With inmate releases, pandemic-related job loss, and a potential wave of evictions on the horizon, we’ll likely see larger numbers of people choosing to cohabitate. What does this mean for you as a property manager or landlord? There’s a good chance one of your tenants may ask you to consider allowing them to have a roommate. While you may have been willing to accept a friendly referral in the past, times have changed. In an ever-evolving environment and economy, it’s better to be safe than sorry.
Treat roommates like you would any tenant
If you allow subletting, there are a couple of things you should require. First, the subtenant should be added to the lease. If your original tenant moves out, and the roommate stays at the property, having their name on the lease will ensure that they are still legally liable for their share of the rent. Remember, the lease must be signed by all parties to make it enforceable.
Additionally, occupants who haven’t signed the lease likely haven’t read it. If they don’t know the rules, it’s harder to follow them. The best way to make sure they understand the stipulation of the lease is to go over with them in person. This will allow you to clarify anything they’re unclear on.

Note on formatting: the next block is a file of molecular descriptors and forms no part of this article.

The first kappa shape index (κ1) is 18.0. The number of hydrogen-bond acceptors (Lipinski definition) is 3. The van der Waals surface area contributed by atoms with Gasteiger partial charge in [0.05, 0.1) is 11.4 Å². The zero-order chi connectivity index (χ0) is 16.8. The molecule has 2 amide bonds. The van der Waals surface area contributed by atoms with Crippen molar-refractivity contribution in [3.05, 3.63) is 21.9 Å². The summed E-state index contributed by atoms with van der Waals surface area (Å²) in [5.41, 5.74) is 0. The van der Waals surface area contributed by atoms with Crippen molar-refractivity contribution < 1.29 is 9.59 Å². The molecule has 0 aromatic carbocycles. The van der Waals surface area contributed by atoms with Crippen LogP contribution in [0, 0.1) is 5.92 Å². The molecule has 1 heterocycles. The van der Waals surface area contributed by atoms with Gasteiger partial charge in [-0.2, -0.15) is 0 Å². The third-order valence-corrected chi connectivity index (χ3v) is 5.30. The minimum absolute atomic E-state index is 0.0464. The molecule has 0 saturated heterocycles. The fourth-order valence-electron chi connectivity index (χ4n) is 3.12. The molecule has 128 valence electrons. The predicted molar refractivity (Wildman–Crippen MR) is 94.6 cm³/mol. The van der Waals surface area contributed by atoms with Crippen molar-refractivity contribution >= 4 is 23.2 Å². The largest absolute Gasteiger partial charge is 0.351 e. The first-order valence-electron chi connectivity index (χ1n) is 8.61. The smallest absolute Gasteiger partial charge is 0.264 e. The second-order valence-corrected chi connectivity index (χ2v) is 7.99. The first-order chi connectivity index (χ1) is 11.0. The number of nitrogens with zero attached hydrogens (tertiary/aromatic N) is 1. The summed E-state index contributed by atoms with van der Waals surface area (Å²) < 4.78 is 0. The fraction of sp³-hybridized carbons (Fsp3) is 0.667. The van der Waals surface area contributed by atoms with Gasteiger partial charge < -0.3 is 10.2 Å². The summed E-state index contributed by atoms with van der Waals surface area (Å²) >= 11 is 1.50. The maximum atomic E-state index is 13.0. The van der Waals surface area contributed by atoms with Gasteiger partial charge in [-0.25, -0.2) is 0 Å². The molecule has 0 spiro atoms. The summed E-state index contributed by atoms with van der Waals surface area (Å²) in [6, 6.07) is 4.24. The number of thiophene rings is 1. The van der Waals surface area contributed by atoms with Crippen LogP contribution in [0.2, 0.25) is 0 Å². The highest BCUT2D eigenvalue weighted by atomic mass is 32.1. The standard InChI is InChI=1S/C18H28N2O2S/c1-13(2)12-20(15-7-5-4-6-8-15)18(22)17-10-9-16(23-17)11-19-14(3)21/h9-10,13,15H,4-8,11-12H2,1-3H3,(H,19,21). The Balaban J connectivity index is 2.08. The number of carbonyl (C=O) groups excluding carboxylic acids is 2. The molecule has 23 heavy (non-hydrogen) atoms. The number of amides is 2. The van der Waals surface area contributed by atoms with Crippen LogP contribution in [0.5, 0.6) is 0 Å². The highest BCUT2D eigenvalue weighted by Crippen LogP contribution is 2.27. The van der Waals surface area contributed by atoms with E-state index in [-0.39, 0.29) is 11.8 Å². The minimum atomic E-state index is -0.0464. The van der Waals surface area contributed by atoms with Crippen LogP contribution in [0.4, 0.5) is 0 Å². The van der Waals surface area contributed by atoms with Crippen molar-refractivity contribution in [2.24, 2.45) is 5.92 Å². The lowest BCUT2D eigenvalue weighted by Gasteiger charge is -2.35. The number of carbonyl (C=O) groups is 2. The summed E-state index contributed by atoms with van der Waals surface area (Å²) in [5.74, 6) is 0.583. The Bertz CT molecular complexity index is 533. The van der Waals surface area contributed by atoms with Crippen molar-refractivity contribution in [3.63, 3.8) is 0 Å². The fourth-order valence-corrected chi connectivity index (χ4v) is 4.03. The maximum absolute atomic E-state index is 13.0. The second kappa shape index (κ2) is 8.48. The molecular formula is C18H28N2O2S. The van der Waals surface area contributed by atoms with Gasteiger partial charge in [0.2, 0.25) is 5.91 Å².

Secondly, you should treat the subtenant like any applicant and conduct a roommate background check. Regardless of their association with your tenant, it’s essential to know whether the subletter is responsible and reliable. Although it’s unlikely, the roommate may be trying to hide a bad rental history by moving in with someone else.
You may also want to review your guest policy. Not all roommates start off that way; some of them may be long-term guests who decide to officially move in. Your lease should have a standard for when a long-term guest is required to undergo a roommate screening and sign the lease agreement, otherwise, they could slip under the radar.
Protect your investment
Whether you’re dealing with regular tenants or a roommate situation, having a thorough, consistent screening process is one of the best ways for you to protect your property. Screening helps you minimize your risk of late or non-payment of rent, evictions, and property damage.
While conducting background and credit checks can be time-consuming to do on your own, our tenant screening services make it easy and convenient. Our RentalConnect service allows you to select the level of reports you need while deferring the cost to the applicant. There are no on-site visits or membership fees, and it’s available online 24/7. Get the information you need to make an informed decision. For more information, don’t hesitate to contact us at 1-800-523-2381, or send us a message through our online form.
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